Vulgar or fashionable?

By Yang Lan Source:Global Times Published: 2015-8-9 16:48:01

Expat fashion bloggers share their insights about Chinese style

What is fashion in China? Is it the pajamas that senior citizens wear on the street? Or is it the Chinese elements that celebrities showcased at the Met Gala? What do foreigners think about the style of Chinese people and expats in Shanghai? The Global Times talked with three Shanghai-based expat fashion bloggers to get their insight about fashion in China.

Lucie Guyard

The shiny, the daring and the crazy

The other day, Lucie Guyard saw a girl on street wearing blue jeans with a Mickey Mouse design paired with pink UGG shoes. She was so shocked that she took a photo and uploaded it onto Facebook with the caption: "Shanghai, fashion city!"

"This has become a style in China. I also often see shiny jeans and pajamas, and you cannot miss them on street," Guyard said.

Hailing from France, Guyard started her own blog commenting on fashion and lifestyle seven years ago. In her platform, she makes comics about the fashion and lifestyle in Shanghai. She also has a WeChat account (ID: LaPtiteLu).

Unlike Guyard, Canadian fashion blogger Yanie Durocher loves the pajama looks. "It is their 'in,'" said Durocher, who came to Shanghai two years ago and works in a public relations agency. She has a fashion blog called The Marginalist.

"We decided to call it The Marginalist because it spoke about the road less traveled. You need to be a little bit marginal to do something different," Durocher said.

Durocher has a background in footwear, and she believes that footwear lines in China are much more daring than anywhere else. "When I first came here, I did not know what kind of products were sold on Taobao, so I started to look. It was quite impressive. I found that Chinese footwear was really crazy."

Camilla Gleditsch from Norway had a similar realization. After working in fashion merchandising for her mother's shoe shop for over seven years, Gleditsch discovered Taobao when she came to China to work as a lecturer at International Fashion Academy Shanghai. She started buying new shoes every four days on Taobao.

But after she realized that all her Taobao shoes broke after two months, she went back to buying the expensive shoes from her mother's store, because of their superior quality.

Gleditsch started her own fashion blog in 2007 when she was studying at London College of Fashion. Her good friend Prince Cassius, the London-based TV host and fashion blogger, introduced her into London's blogger circle.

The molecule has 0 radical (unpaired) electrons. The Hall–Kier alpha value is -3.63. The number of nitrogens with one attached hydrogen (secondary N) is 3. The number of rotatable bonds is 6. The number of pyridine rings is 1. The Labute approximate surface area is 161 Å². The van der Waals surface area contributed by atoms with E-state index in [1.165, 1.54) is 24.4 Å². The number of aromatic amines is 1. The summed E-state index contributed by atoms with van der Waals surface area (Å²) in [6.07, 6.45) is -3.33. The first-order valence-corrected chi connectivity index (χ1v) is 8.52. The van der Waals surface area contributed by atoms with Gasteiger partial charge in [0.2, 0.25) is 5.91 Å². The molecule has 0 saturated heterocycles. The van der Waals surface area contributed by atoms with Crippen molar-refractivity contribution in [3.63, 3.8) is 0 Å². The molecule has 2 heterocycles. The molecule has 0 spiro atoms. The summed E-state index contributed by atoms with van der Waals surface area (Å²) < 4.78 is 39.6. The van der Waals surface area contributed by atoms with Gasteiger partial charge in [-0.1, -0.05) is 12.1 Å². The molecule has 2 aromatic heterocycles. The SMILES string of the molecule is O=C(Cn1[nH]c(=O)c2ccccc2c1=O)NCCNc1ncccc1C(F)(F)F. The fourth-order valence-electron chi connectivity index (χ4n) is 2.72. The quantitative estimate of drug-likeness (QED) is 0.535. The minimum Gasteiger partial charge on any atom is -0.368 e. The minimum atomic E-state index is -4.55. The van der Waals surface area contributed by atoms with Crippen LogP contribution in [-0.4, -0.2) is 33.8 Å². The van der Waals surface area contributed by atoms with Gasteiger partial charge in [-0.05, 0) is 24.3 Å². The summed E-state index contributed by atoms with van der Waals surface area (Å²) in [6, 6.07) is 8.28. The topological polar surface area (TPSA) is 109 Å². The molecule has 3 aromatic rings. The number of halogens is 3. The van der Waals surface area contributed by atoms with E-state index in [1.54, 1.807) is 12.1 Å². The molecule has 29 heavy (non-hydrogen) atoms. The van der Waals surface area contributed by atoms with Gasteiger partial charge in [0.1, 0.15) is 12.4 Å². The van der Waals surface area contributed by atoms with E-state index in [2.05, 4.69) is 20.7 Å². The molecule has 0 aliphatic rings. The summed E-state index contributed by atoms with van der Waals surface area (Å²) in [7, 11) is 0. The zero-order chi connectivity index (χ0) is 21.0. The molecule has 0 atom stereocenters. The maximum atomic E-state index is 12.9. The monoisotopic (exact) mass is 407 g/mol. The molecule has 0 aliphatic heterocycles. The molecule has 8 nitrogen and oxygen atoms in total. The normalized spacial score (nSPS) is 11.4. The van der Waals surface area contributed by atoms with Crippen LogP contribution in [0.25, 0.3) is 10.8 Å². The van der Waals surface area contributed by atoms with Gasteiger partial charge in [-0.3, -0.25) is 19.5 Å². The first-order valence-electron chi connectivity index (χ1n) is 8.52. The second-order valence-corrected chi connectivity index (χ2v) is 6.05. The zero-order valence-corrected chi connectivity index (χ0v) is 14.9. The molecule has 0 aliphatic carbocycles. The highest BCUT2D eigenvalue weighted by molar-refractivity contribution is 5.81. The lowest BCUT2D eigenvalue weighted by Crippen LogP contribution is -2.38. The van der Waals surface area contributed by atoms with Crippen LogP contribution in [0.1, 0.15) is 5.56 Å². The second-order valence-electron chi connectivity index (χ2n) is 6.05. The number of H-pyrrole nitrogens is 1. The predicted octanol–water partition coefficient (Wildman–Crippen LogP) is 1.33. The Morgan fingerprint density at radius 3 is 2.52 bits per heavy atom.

Last year, she developed a blog platform called That's It Magazine. The platform tries to get foreign fashion bloggers together and bring more awareness to them in China. The blog recently launched its public WeChat account to publish content in both English and Chinese.

Now, every time Guyard sees her friends wearing new shoes, she asks them: "Taobao?" And the answers are "yes" most of the times. Those shiny, low-priced and uniquely designed products from Taobao are essential style choices for some Chinese people. They are everywhere, unforgettable and even influential to foreigners in China. But are they Chinese style? The bloggers' answer shows: not really.

Camilla Gleditsch

Chinese style evolution

At the last Met Gala, American celebrities wore dresses designed to fit the year's theme: "China: Through the Looking Glass."

But the Chinese press mocked their dresses. Rihanna's yellow gown was called a Chinese pancake, and Sarah Jessica Parker's hat was compared to the mascot of the 2008 Summer Olympics in Beijing.

"The designers for the Met Gala had fallen into a cliché of Chinese elements. They wore what they thought was Chinese, but it actually wasn't," Guyard said.

In the past, Chinese designers put obvious Chinese elements like dragons on their clothing to show that they were from China. Today, it's more about the design itself.

"If you look at the designs and you cannot tell that they are Chinese, those are from the better Chinese designers," Gleditsch said.

When these expat fashion bloggers go shopping in Shanghai, they tend to only buy practical things. They take their fashion and luxury shopping overseas.

Guyard likes to go to vintage shops when she leaves China for vacations. Durocher will spend 300 to 400 dollars for a single pair of shoes when she goes overseas. Gleditsch shops more in Shanghai because she loves buying jewelry - especially bracelets and big rings - but she finds it hard to get vintage pieces in Shanghai compared to London. Her favorite pieces are still the ones that she bought overseas.

Yanie Durocher Photos: Courtesy of the bloggers and Anna Uvarova

A place to shine

Chinese design still has a long way to go before it can compare with top international design, according to these fashion bloggers.

For now, many fashionable expats love Chinese niche brands and designers. Durocher believes that Shanghai expats prefer to going to boutique and concept stores.

There are also many foreign independent designers that try to start up businesses in Shanghai, because the market here for emerging designers is still fresh and untapped.

"In Shanghai, we are able to see these amazing independent designers that we wouldn't see in big fashion capitals like Paris. They stand out more in Shanghai than in Paris," said Gleditsch.

As Shanghai still cannot compete with Milan or Paris in the fashion industry, the competition among fashion designers is less severe, and it is easier for new designers to get noticed. Many expats love these new, niche designers.

Posted in: Metro Shanghai, About Town

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